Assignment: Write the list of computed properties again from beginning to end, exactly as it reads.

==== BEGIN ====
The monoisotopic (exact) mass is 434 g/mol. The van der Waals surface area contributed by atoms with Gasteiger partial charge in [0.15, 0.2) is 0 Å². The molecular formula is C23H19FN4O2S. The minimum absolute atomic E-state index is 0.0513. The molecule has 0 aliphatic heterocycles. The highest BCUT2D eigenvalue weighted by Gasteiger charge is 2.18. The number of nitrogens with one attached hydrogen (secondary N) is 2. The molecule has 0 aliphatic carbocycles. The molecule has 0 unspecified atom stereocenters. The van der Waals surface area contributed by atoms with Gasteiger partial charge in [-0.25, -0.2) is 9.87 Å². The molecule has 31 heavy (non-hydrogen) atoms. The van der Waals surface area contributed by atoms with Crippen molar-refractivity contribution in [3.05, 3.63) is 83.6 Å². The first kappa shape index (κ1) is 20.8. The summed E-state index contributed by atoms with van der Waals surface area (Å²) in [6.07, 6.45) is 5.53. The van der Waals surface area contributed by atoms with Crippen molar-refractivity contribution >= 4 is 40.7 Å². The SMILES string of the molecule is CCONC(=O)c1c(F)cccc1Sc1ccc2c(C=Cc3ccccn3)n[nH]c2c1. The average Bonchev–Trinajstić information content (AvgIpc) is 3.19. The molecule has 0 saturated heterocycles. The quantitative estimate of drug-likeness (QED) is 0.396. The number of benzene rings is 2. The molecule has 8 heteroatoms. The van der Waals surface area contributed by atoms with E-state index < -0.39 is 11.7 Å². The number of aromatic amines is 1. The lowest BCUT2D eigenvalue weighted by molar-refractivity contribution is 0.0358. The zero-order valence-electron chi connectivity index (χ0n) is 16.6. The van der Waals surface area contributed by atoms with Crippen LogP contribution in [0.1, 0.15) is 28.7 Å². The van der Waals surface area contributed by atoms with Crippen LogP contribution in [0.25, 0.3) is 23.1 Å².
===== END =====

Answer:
The monoisotopic (exact) mass is 434 g/mol. The van der Waals surface area contributed by atoms with Gasteiger partial charge in [0.15, 0.2) is 0 Å². The molecular formula is C23H19FN4O2S. The minimum absolute atomic E-state index is 0.0513. The molecule has 0 aliphatic heterocycles. The highest BCUT2D eigenvalue weighted by Gasteiger charge is 2.18. The number of nitrogens with one attached hydrogen (secondary N) is 2. The molecule has 0 aliphatic carbocycles. The molecule has 0 unspecified atom stereocenters. The van der Waals surface area contributed by atoms with Gasteiger partial charge in [-0.25, -0.2) is 9.87 Å². The molecule has 31 heavy (non-hydrogen) atoms. The van der Waals surface area contributed by atoms with Crippen molar-refractivity contribution in [3.05, 3.63) is 83.6 Å². The first kappa shape index (κ1) is 20.8. The summed E-state index contributed by atoms with van der Waals surface area (Å²) in [6.07, 6.45) is 5.53. The van der Waals surface area contributed by atoms with Crippen molar-refractivity contribution >= 4 is 40.7 Å². The SMILES string of the molecule is CCONC(=O)c1c(F)cccc1Sc1ccc2c(C=Cc3ccccn3)n[nH]c2c1. The average Bonchev–Trinajstić information content (AvgIpc) is 3.19. The molecule has 0 saturated heterocycles. The quantitative estimate of drug-likeness (QED) is 0.396. The number of benzene rings is 2. The molecule has 8 heteroatoms. The van der Waals surface area contributed by atoms with E-state index < -0.39 is 11.7 Å². The number of aromatic amines is 1. The lowest BCUT2D eigenvalue weighted by molar-refractivity contribution is 0.0358. The zero-order valence-electron chi connectivity index (χ0n) is 16.6. The van der Waals surface area contributed by atoms with Crippen LogP contribution in [0.1, 0.15) is 28.7 Å². The van der Waals surface area contributed by atoms with Crippen LogP contribution in [0.25, 0.3) is 23.1 Å².